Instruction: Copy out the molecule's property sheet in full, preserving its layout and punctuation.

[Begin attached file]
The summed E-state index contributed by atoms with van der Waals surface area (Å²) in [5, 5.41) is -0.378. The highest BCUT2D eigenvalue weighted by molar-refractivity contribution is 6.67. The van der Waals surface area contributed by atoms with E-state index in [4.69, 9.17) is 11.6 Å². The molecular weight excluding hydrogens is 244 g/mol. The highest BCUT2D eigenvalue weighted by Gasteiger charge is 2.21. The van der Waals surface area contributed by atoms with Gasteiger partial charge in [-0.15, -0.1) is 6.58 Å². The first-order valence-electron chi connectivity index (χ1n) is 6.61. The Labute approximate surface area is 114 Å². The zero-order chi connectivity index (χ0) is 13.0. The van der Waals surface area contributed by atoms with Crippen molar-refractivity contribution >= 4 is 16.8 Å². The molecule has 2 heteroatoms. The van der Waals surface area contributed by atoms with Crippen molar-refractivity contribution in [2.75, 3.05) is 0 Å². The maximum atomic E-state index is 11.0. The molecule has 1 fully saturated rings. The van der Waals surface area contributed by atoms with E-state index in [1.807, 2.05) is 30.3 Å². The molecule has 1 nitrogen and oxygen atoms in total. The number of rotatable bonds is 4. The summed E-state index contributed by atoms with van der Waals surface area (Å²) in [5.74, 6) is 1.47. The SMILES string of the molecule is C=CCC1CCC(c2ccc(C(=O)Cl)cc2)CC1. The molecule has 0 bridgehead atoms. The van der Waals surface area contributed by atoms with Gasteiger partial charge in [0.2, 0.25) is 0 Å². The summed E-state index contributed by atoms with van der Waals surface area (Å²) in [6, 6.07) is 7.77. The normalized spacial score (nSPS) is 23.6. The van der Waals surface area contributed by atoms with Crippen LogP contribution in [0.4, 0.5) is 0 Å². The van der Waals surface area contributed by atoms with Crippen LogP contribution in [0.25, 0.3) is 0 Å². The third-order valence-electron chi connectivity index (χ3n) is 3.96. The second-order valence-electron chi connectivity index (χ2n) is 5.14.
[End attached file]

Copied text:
The summed E-state index contributed by atoms with van der Waals surface area (Å²) in [5, 5.41) is -0.378. The highest BCUT2D eigenvalue weighted by molar-refractivity contribution is 6.67. The van der Waals surface area contributed by atoms with E-state index in [4.69, 9.17) is 11.6 Å². The molecular weight excluding hydrogens is 244 g/mol. The highest BCUT2D eigenvalue weighted by Gasteiger charge is 2.21. The van der Waals surface area contributed by atoms with Gasteiger partial charge in [-0.15, -0.1) is 6.58 Å². The first-order valence-electron chi connectivity index (χ1n) is 6.61. The Labute approximate surface area is 114 Å². The zero-order chi connectivity index (χ0) is 13.0. The van der Waals surface area contributed by atoms with Crippen molar-refractivity contribution >= 4 is 16.8 Å². The molecule has 2 heteroatoms. The van der Waals surface area contributed by atoms with Crippen molar-refractivity contribution in [2.75, 3.05) is 0 Å². The maximum atomic E-state index is 11.0. The molecule has 1 fully saturated rings. The van der Waals surface area contributed by atoms with E-state index in [1.807, 2.05) is 30.3 Å². The molecule has 1 nitrogen and oxygen atoms in total. The number of rotatable bonds is 4. The summed E-state index contributed by atoms with van der Waals surface area (Å²) in [5.74, 6) is 1.47. The SMILES string of the molecule is C=CCC1CCC(c2ccc(C(=O)Cl)cc2)CC1. The molecule has 0 bridgehead atoms. The van der Waals surface area contributed by atoms with Gasteiger partial charge in [0.2, 0.25) is 0 Å². The summed E-state index contributed by atoms with van der Waals surface area (Å²) in [6, 6.07) is 7.77. The normalized spacial score (nSPS) is 23.6. The van der Waals surface area contributed by atoms with Crippen LogP contribution in [0.4, 0.5) is 0 Å². The van der Waals surface area contributed by atoms with Crippen LogP contribution in [0.25, 0.3) is 0 Å². The third-order valence-electron chi connectivity index (χ3n) is 3.96. The second-order valence-electron chi connectivity index (χ2n) is 5.14.